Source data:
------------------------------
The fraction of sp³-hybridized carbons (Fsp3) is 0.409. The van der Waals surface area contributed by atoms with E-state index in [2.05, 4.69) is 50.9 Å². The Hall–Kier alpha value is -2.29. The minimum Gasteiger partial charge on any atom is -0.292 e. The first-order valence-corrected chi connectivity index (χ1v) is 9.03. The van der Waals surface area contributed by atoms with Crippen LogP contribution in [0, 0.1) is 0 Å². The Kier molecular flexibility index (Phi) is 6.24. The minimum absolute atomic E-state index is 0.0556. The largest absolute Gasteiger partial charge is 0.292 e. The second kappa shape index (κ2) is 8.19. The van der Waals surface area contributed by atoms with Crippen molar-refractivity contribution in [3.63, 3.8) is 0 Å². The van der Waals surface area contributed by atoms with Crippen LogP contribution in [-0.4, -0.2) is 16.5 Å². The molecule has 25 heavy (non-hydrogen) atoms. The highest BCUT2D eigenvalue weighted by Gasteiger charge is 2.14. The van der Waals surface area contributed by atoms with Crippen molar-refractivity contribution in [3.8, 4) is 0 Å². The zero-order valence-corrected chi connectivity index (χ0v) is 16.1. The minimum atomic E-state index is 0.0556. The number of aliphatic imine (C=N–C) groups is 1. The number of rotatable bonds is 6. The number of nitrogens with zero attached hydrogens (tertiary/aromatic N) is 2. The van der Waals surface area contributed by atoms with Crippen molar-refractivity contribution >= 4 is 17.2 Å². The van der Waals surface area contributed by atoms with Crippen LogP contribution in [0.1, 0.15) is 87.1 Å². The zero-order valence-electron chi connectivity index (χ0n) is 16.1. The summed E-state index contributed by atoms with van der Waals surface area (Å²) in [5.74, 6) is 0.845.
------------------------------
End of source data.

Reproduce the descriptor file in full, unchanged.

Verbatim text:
The fraction of sp³-hybridized carbons (Fsp3) is 0.409. The van der Waals surface area contributed by atoms with E-state index in [2.05, 4.69) is 50.9 Å². The Hall–Kier alpha value is -2.29. The minimum Gasteiger partial charge on any atom is -0.292 e. The first-order valence-corrected chi connectivity index (χ1v) is 9.03. The van der Waals surface area contributed by atoms with Crippen LogP contribution in [0, 0.1) is 0 Å². The Kier molecular flexibility index (Phi) is 6.24. The minimum absolute atomic E-state index is 0.0556. The largest absolute Gasteiger partial charge is 0.292 e. The second kappa shape index (κ2) is 8.19. The van der Waals surface area contributed by atoms with Crippen molar-refractivity contribution in [3.63, 3.8) is 0 Å². The van der Waals surface area contributed by atoms with Crippen LogP contribution in [-0.4, -0.2) is 16.5 Å². The molecule has 25 heavy (non-hydrogen) atoms. The highest BCUT2D eigenvalue weighted by Gasteiger charge is 2.14. The van der Waals surface area contributed by atoms with Crippen molar-refractivity contribution in [3.8, 4) is 0 Å². The zero-order valence-corrected chi connectivity index (χ0v) is 16.1. The minimum atomic E-state index is 0.0556. The number of aliphatic imine (C=N–C) groups is 1. The number of rotatable bonds is 6. The number of nitrogens with zero attached hydrogens (tertiary/aromatic N) is 2. The van der Waals surface area contributed by atoms with Crippen molar-refractivity contribution >= 4 is 17.2 Å². The van der Waals surface area contributed by atoms with Crippen LogP contribution in [0.1, 0.15) is 87.1 Å². The zero-order valence-electron chi connectivity index (χ0n) is 16.1. The summed E-state index contributed by atoms with van der Waals surface area (Å²) in [5.74, 6) is 0.845.